Dining

Zuma Defies Expectation

by Michael Gross Photographed by courtesy Zuma
Tuesday, January 23, 2018
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A German-born chef serving up Japanese food in restaurant named for either a Neil Young record, a beach in Malibu, California, a military satellite, or any of a number of South African celebrities?  Located in an office building in the dead-at-night environs of Madison Avenue just south of Grand Central Station? It doesn’t sound like recipe for success in Manhattan’s unforgiving culinary climate.  Yet  chef Rainer Becker’s Zuma, inspired by the informal izakaya-style Japanese dining rooms he discovered during a six-year stint in Tokyo, has a smash if stealth success on his hands at Zuma.


The sprawling menu mixes sushi, tempura, robata-grilled meats, fish and vegetables and what can best be described as Japanese comfort food (among the dishes introduced this winter are Glazed Beef Short Rib with Yakiniku Sauce, an American BBQ-inspired dish, Rice Hot Pot with Wild Mushrooms, Japanese Vegetables and Black Truffle, a Japanese take on risotto, and Prime Beef Tartare with Charcoal Mayonnaise and Crispy Nori crackers). 


They’re served in a  stunning two-story space designed with  Noriyoshi Muramatsu, founder of Studio Glitt. Raw industrial materials and finishes include mill-scale iron and rough-hewn granite boulders echo the bedrock beneath.  


Detailed with wood, clear, crisp glass, rich leather, distressed iron and steel, the multi-million-dollar space encompasses with three kitchens, including a sushi bar that accommodates eight guests a robata grill, a balcony lounge, and six private dining rooms.  Slatted steel booths called koyas, translated as “little pods” in Japanese, create an intimate dining experience for groups of four people.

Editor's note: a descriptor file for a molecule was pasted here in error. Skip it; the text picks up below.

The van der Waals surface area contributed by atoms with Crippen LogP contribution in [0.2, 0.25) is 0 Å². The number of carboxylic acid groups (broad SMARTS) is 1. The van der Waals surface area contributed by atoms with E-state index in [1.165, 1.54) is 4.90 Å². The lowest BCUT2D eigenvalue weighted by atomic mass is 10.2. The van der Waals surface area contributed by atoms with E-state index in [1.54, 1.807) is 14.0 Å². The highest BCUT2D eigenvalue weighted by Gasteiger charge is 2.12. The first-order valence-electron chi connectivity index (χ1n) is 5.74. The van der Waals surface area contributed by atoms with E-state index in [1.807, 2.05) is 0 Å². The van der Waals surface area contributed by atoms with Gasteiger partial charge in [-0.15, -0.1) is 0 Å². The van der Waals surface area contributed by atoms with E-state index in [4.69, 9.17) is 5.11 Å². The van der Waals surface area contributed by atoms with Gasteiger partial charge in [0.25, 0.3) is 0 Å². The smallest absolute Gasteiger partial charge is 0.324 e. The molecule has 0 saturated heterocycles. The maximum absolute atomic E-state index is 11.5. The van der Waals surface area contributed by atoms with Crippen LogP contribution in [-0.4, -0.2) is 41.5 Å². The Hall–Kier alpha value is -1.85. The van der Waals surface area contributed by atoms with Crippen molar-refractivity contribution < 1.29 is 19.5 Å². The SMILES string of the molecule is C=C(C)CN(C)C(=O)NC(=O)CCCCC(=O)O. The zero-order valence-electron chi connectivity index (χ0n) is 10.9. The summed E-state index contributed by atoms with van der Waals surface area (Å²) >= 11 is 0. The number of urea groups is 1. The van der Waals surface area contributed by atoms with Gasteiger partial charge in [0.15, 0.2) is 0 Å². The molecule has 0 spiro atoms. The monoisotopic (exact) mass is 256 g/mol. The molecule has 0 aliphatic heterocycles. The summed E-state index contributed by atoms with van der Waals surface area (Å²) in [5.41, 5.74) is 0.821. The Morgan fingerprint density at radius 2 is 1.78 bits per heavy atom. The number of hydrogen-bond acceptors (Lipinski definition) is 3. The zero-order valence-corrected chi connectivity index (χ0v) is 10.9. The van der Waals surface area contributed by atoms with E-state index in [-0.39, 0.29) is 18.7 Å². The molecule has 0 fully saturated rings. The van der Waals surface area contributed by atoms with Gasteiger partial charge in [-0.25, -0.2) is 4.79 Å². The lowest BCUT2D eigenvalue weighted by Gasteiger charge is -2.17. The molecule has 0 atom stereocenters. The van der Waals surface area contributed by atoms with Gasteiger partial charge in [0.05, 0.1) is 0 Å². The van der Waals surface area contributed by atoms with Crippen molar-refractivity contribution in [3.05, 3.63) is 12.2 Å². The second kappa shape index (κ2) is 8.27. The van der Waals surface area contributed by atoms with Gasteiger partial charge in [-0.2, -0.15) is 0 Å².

Becker has attracted an eclectic crowd that ranges from neighborhood garment and advertising executives and the commuter crowd to gold-chained baseball-capped hip-hoppers and deeply tanned, impressively-dressed deep-pocketed Euros. Locals Harvey Keitel, Michael Douglas and Roman Abramovich, and visiting celebrities Leonardo DiCaprio, Sean Penn, Gigi and Bella Hadid, and DJ Khaled, have all been spotted at Zuma.  Murray Hill locals, oddly enough, have yet to discover the place.  


The vast cast of dining characters makes sense when you consider Becker’s hop-scotch resume,  He began his career in top German restaurants like Koenigshof in Munich and Goethehaus in Bensberg before joining Hyatt Hotel Group, where he traveled the world for 14 years, winning awards in Sydney, Australia, before passing through Toyko en route to London, where he took over in 1998 as the executive chef at the Hyatt Carlton Tower hotel and also moonlighted at Alan Yau’s  Hakkasan before opening his first Zuma, with business partner Arjun Waney in London’s Knightsbridge in 2002. 


 



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